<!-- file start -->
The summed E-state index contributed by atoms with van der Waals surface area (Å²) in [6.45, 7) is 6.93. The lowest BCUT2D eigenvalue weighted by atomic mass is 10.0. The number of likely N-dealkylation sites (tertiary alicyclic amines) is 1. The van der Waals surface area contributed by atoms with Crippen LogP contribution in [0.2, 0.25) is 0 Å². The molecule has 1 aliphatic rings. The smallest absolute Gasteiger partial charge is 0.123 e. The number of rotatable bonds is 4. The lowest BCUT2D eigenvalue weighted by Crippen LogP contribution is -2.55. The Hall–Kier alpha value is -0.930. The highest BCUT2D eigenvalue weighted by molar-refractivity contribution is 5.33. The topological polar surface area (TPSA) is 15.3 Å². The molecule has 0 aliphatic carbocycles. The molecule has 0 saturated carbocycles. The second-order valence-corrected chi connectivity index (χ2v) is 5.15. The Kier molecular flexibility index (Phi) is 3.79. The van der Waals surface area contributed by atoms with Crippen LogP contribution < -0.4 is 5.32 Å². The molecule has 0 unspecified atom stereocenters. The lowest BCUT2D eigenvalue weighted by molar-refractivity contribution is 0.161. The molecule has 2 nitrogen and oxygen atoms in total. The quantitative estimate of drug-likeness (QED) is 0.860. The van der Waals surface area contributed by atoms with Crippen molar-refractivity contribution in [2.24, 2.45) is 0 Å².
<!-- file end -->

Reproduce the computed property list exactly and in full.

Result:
The summed E-state index contributed by atoms with van der Waals surface area (Å²) in [6.45, 7) is 6.93. The lowest BCUT2D eigenvalue weighted by atomic mass is 10.0. The number of likely N-dealkylation sites (tertiary alicyclic amines) is 1. The van der Waals surface area contributed by atoms with Crippen LogP contribution in [0.2, 0.25) is 0 Å². The molecule has 1 aliphatic rings. The smallest absolute Gasteiger partial charge is 0.123 e. The number of rotatable bonds is 4. The lowest BCUT2D eigenvalue weighted by Crippen LogP contribution is -2.55. The Hall–Kier alpha value is -0.930. The highest BCUT2D eigenvalue weighted by molar-refractivity contribution is 5.33. The topological polar surface area (TPSA) is 15.3 Å². The molecule has 0 aliphatic carbocycles. The molecule has 0 saturated carbocycles. The second-order valence-corrected chi connectivity index (χ2v) is 5.15. The Kier molecular flexibility index (Phi) is 3.79. The van der Waals surface area contributed by atoms with Crippen LogP contribution < -0.4 is 5.32 Å². The molecule has 0 unspecified atom stereocenters. The lowest BCUT2D eigenvalue weighted by molar-refractivity contribution is 0.161. The molecule has 2 nitrogen and oxygen atoms in total. The quantitative estimate of drug-likeness (QED) is 0.860. The van der Waals surface area contributed by atoms with Crippen molar-refractivity contribution in [2.24, 2.45) is 0 Å².